Tips for Living in Vietnam.
I have been living and working in Vietnam for over 15 years and these few tips will help you in your daily life in Vietnam.
Vietnam is a beautiful country with some truly wonderful people and fantastic landscape. For example, Halong Bay is a UNESCO World Heritage site renowned for its emerald waters and limestone islands covered in rainforests. If you wish to find out more about Halong Bay visit my article on “Holidays in Halong Bay“.
My top 10 tips.
1. When entering someone’s home, remove your footwear. Vietnamese are very neat and clean and it is expected for all to remove their outside shoes at the doorway.
2. Like a lot of Asia, patting or touching someone’s head is seen as rude. The younger generation doesn’t care so much about this, but it is better to be discrete and not do it.
3. Do NOT put toilet paper in the toilet. You will find a basket or bin (Yucky) next to the toilet, put it there. Even after a wipe. The pipes in Vietnam are not big enough for paper. There is normally a water gun ( bidet, foreigners call it a bum gun ) next to the toilet, do NOT drink the water. This is to wash your bottom and other parts.
4. Do not drink tap water unless you are staying in a 5-star hotel. Otherwise, you will get sick. You can brush your teeth, cook, and use it for washing dishes in most urban areas. However, I would recommend using bottled water or boiling the tap water for several minutes before use. It is better to be more cautious in rural areas though and boil or use bottled water in all cases.
5. Please do not put boiling or very hot water down the kitchen sink. Most houses have thin plastic pipes and not metal, and they will dissolve in contact with boiling water. (and there will be water all over the floor) Then you have to go to the hardware store and try to find the correct pipes. Haha, I can laugh now, but it was not fun when it happened.
6. Drinking beer is a BIG part of Vietnamese culture and is used to relax after work. Quite often you will see the workers out having a good time, and where are the wives? But please do not vomit or fall asleep at the table, that is what the toilet is for. Also, be prepared to have ice in your beer, it keeps it cold and waters it down. A good idea if you end up drinking 15 beers. Be careful of the ice, although it is much better now than when I first arrived in Vietnam. I was out having a few drinks with my Vietnamese co-workers when I saw firsthand a waiter scooping ice out of the urinals for a customer. Lol, be nice to the waiters. What I do like though is that food and beer go hand in hand, so you are always eating and drinking at the same time.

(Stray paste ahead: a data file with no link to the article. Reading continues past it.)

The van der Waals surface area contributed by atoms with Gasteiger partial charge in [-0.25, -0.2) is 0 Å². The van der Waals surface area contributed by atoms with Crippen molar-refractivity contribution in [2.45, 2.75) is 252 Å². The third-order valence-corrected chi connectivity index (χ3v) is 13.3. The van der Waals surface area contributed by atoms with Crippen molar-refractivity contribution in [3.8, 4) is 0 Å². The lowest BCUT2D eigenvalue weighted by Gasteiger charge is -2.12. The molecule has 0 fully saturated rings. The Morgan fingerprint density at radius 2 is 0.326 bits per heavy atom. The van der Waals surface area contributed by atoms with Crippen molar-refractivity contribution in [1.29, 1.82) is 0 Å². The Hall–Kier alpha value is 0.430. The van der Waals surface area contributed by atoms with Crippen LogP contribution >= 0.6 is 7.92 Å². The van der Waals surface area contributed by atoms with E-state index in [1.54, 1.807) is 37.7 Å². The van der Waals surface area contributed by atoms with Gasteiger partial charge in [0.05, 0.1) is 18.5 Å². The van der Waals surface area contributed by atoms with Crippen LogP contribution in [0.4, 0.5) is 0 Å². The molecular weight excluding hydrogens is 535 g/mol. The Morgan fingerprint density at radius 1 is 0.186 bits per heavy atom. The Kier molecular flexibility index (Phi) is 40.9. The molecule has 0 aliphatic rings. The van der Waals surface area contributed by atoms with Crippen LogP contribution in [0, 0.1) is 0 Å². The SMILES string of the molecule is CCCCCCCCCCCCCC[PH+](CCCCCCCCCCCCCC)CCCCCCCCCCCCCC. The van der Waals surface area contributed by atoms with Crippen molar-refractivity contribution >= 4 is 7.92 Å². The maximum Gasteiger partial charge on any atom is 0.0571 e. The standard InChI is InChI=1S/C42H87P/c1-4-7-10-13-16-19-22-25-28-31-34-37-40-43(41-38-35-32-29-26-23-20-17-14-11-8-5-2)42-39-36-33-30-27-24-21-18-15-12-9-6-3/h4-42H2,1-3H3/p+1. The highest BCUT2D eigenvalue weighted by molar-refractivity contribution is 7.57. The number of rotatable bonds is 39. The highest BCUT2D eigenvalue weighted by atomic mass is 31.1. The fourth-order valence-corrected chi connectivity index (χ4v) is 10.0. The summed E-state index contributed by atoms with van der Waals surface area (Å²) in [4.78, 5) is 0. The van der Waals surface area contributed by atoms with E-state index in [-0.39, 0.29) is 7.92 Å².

7. This tip I should have put this as number one. Before you come to Vietnam, please leave any preconceived ideas at home. Please remember that Vietnam is run by and for the Vietnamese and if we can understand that our life will be much easier. If you wish to delve deeper into this, please look at my blog, “Living in Vietnam“
8. If you invite someone for coffee or lunch, dinner, etc, you pay.
It was common that if you had bought a new “toy” like a motorbike or another expensive “toy”, then friends and neighbors would be invited for drinks. This is certainly not as common these days.
9. Don’t be mean. It is OK to bargain, but when I see foreigners quibbling over $1.00 it makes me angry. That is the Vietnamese merchants profit and while $1.00 is not much for us, it is for the Vietnamese. Also, when haggling, be polite.
Do not get angry. Sometimes not easy but if you get angry……you lose. You lose your dignity, and it turns your day into something less pleasant.
10. Vietnam uses phone cards to top up their credit on their mobile phones. It is not difficult to do, but you may want to ask the shopkeeper to add it to your phone the first time or two. Obviously, you can not add this to any phone you have brought with you (Unless you have transferred it to a local carrier like Mobifone or Vinaphone). Be aware you only get 3 attempts to add credit to your phone. If you make a mistake and use up your 3 attempts, you will lose your money.
Whether you come to Vietnam for a holiday or an extended stay including work, you will have a great time as long as you remember we are a guest in this wonderful country and things are quite often done differently than what they are at home. You can read more about etiquette in Vietnam in an older post here.
Learning a few phrases will go a long way in opening the doors of friendship. Even if you get the phrases wrong, you will be appreciated for making the attempt. My preference is the “Mondly” app to help learn a few phrases and you can find the link on the right-hand side of this article.
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